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Passages We Live By: Shakespeare's Hamlet as an example. A new corpus concept for intertextuality research

Gesuchsteller/in Engler Balz
Nummer 124606
Förderungsinstrument Projektförderung (Abt. I-III)
Forschungseinrichtung Englisches Seminar Universität Basel
Hochschule Universität Basel - BS
Hauptdisziplin Schwerpunkt Germanistik und Anglistik
Beginn/Ende 01.04.2009 - 30.06.2010
Bewilligter Betrag 167'023.00
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Keywords (4)

shakespeare reception; cultural studies; intertextuality; discourse analysis

Lay Summary (Englisch)

Lay summary
The project studies how 'Hamlet', Shakespeare's most iconic play, has entered European cultures (with a focus on England), and how it has offered them images and phrases to articulate their concerns. The project also investigates how the cultural status of Hamlet continues to be underpinned by the wide use of phrases like "To be, or not to be", "Something is rotten in the state of Denmark" or "The rest is silence", but how such phrases may also lose any association with their source and become idiomatic. It thus covers issues in several disciplines: literary studies, linguistics and cultural studies.
The project is developing the HyperHamlet database, which makes quotations from the play available in an open-access hypertext edition of 'Hamlet' /( All entries are searchable for linguistic as well as literary features.The structure of the database represents a new model for the study of intertextual relationships, which may also be applied to other works of literature.
The project is associated with the English and German departments of the University and financed by a grant from the Swiss National Science Foundation running from 2006-2010.
Direktlink auf Lay Summary Letzte Aktualisierung: 21.02.2013

Verantw. Gesuchsteller/in und weitere Gesuchstellende


Verbundene Projekte

Nummer Titel Start Förderungsinstrument
111993 Passages We Live By: Shakespeare's Hamlet as an example. A new corpus concept for intertextuality research 01.08.2006 Projektförderung (Abt. I-III)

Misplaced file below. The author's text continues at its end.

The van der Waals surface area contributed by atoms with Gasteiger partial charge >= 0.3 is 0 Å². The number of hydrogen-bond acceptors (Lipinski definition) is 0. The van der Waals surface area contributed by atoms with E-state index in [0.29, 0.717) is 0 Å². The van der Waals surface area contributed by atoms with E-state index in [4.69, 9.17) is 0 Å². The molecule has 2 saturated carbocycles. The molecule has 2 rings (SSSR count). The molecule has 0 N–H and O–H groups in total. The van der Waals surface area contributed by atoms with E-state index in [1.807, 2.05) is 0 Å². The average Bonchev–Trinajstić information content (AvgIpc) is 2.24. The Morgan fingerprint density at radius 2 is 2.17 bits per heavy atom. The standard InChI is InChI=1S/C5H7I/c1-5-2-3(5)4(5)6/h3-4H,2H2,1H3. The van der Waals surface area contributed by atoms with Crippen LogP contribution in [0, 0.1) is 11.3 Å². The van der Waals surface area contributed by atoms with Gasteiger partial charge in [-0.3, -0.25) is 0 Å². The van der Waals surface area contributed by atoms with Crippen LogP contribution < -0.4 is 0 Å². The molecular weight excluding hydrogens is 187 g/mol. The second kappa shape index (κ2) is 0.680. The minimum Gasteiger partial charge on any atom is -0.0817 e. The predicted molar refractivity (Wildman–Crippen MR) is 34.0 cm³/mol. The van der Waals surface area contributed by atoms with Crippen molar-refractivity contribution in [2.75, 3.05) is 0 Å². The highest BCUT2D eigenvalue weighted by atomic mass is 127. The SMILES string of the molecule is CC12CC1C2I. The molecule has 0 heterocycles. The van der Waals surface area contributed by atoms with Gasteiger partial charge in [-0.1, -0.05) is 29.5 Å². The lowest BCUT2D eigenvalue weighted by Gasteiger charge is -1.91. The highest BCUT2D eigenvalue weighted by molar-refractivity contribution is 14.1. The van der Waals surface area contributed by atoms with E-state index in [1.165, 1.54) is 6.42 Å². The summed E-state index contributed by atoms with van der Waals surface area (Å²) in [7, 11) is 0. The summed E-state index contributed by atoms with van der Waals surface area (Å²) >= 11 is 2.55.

ZUSAMMENFASSUNGThe application handed in concerns the extension by one year of the project “Passages We Live By” submitted in 2005 and accepted by the National Science Foundation. According to the 2005 research plan (see the abstract below), the aim was to investigate how material from a work of literature, Shakespeare’s Hamlet has become part of English language and culture. Such an investigation is desirable from the perspective of three related disciplines: intertextuality studies, Shakespeare reception studies and historical phraseology. Our work so far has revealed gaps in the data and aims investigated in published research, but also led to a heightened awareness of methodological issues in these fields, which our own interdisciplinary approach has been able to confront-to a considerable extent, but not completely: Problems with software in particular have held us back. The additional year will make it possible for us to address the following issues: Complementing the corpus with focused data sets; refining the software to serve the needs of research adequately; preparing the software for the use by others; ensuring sustainability; and completing studies based on the corpus, among them a doctoral dissertation.Abstract of the 2005 project:Passages We Live By: Shakespeare’s Hamlet as an example. A new corpus concept for intertextuality researchShakespeare’s works have had an enormous influence on Western and, increasingly, world culture; the American critic Harold Bloom has gone as far as claiming that ‘Shakespeare will go on explaining us, in part because he invented us’. Yet this ‘Shakespeare effect’ has only been studied systematically in the fields of theatrical and literary history and criticism. An innovative intertextual corpus concept developed at the English Department of Basel University takes this study into the hitherto neglected field of general culture, by investigating the ‘recycling’ of single phrases and motifs in quotation and allusion, in contexts that are not directly associated with the interpretation of Shakespeare’s works. People who use phrases like ‘mit einem lachenden und einem weinenden Auge’ or ‘to the manner born’ may no longer be aware of where these bits of language come from, but their way of dealing with experience is subtly affected by such phrases. These unobtrusive processes are intimately related to claims by literary theorists such as that there is nothing “hors-texte” (Jacques Derrida) or that “The Author is dead” (Roland Barthes). Both concern the pervasive cultural influence of “texts”, linguistic units and stereotypes, even when we are not conscious of their origin. The Basel Intertextual Corpus Concept makes this insight from intertextuality studies relevant to Shakespeare reception studies. They still concentrate largely on the ‘original text’ and its ‘Great Author’, while the proposed project investigates the later ‘incarnations’ of text fragments in diverse cultural contexts.In a rare instance of close collaboration between linguists and literary scholars, the Basel Intertextual Corpus Concept is worked out in the representative example of Hamlet, Shakespeare’s most canonical play. It develops and refines methodologies for a newly defined field, and provides resources that may be useful to research into other literatures. The project relies on previous work at Basel University, in particular the evolving HyperHamlet database (, an electronic text with hyperlinks to re-uses of phrases in other texts and references to scenes and well-known motifs. Searches and suggestions can be made from the public domain in a process similar to that for online resources such as Wikipedia but are edited centrally. The usefulness of the database has been tested, but the present corpus of quotations needs to be systematically completed, an adequately differentiated classification of entries developed and search facilities adapted accordingly. The project has four objectives:(1) To offer an important resource to the scholarly community. The fully searchable HyperHamlet corpus will cover literary texts in English up to ca. 1920 near-exhaustively and include systematic samples of Hamlet references in other sorts of texts (spoken language, advertising, journalism, contemporary fiction etc.). It will be established in close collaboration between linguists and literary scholars and provide material for a new comprehensive picture of Shakespeare’s manifold cultural presence.(2) To study Shakespeare’s contribution to the English language, filling a significant research gap in the linguistic field of historical phraseology. Long-standing impressionistic claims about Shakespeare’s ‘enriching’ the English language are to be validated by a systematic study of the historical process by which his phrases entered the language and started to be used as idioms, routines, verbal patterns or fixed expressions.(3) To offer a model corpus structure for recording the continued presence of any literary text. The Intertextual Corpus Concept is re-applicable in further innovative analytical work in linguistics as well as literary and cultural studies. (4) To exemplify the usefulness of corpus work in literary research and further substantiate the claim that Shakespeare’s status has come about and been maintained substantially by quotation and re-quotation, by hearsay.